Last week, in a remarkable essay in that magazine, he took on the Senate health care reform bill, comparing it favorably to the solution to America's agricultural crisis at the beginning of the 20th century.
”Only by improving the productivity of farming could we raise our standard of living and emerge as an industrial power,” he writes...
“The agricultural system was fragmented and disorganized, and ignored evidence showing how things could be done better...laissez faire had not worked...
“Government was enlisted to help millions of farmers change the way they worked. The approach succeeded almost shockingly well. [emphasis added]
Gawande uses the example of Seaman Knapp, an extension agent for the United States Department of Agriculture (USDA) who began the government's experiment in modernizing farming with just one farmer. Knapp gave the farmer, Walter C. Porter, a list of changes and techniques to improve his crop: better soil preparation and plowing, better seed, fertilizer and cultivation which Porter had never done before.
“...at the end of the season, Porter reported a substantial increase in profit, clearing an extra seven hundred dollars.”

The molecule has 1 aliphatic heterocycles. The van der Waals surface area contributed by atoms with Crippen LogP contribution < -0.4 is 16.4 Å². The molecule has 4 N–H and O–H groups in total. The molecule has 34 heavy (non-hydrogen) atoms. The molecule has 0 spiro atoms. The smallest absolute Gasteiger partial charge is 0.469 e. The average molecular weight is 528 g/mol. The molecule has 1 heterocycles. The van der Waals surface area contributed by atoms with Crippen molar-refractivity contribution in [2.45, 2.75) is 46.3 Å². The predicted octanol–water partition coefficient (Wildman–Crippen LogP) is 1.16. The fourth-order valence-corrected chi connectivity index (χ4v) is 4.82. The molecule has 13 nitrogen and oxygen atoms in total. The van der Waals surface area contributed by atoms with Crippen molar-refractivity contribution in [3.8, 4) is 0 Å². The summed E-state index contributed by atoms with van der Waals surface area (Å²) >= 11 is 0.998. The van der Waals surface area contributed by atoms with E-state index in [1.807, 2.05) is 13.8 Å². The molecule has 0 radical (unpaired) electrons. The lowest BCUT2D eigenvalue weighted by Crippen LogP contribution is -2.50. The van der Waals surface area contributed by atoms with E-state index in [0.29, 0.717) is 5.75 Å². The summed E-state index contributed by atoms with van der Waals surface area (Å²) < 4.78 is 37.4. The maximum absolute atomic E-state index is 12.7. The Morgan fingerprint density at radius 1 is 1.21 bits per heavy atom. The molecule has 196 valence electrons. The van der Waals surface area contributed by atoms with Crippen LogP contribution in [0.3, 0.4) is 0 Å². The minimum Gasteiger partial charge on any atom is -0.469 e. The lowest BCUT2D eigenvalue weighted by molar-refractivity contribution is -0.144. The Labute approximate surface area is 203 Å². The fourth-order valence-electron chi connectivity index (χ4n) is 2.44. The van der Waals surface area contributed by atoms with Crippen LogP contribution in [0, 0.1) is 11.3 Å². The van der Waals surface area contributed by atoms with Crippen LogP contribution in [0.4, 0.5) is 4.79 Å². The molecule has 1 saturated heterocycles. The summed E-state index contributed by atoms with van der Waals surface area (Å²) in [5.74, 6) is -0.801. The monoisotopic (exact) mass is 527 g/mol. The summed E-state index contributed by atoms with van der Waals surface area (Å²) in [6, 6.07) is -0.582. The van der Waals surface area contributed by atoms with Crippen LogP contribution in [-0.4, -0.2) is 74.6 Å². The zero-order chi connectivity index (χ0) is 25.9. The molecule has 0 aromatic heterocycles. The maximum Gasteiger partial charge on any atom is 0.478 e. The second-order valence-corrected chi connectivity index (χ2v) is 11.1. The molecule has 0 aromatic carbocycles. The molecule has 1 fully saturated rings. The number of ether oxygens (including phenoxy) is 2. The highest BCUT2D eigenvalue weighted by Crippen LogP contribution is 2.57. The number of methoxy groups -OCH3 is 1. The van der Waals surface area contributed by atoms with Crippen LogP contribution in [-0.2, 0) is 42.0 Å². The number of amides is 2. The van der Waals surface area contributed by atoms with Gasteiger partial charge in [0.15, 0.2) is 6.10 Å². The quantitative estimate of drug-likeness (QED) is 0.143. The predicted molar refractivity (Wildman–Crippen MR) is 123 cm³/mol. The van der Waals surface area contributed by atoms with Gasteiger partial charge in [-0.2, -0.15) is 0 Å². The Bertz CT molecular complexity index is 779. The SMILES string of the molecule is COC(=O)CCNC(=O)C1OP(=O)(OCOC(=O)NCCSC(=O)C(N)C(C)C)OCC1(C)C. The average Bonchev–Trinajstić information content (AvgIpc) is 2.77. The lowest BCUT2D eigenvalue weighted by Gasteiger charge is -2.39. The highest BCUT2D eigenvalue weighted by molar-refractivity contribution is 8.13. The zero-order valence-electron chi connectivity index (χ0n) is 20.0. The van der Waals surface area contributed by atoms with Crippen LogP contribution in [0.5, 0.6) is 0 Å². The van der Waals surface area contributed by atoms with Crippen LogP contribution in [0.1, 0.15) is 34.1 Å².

The next year, the USDA dispatched 33 more agents to set up similar pilot farms throughout the country. Word of the success of these experiments grew among farmers and by 1920, there were 7,000 federal extension agents throughout the then-48 states.
The USDA created other initiatives: comparative-effectiveness research, tracking the origin of various blights, created hybrid varieties, new kinds of fertilizers and mechanization, a weather forecasting system, a food-grading system to discourage substandard quality and more as, through the years, these innovations arrived. And, importantly, by way of radio stations and print reports, the agency created an effective method of providing all this information to farmers in a timely manner.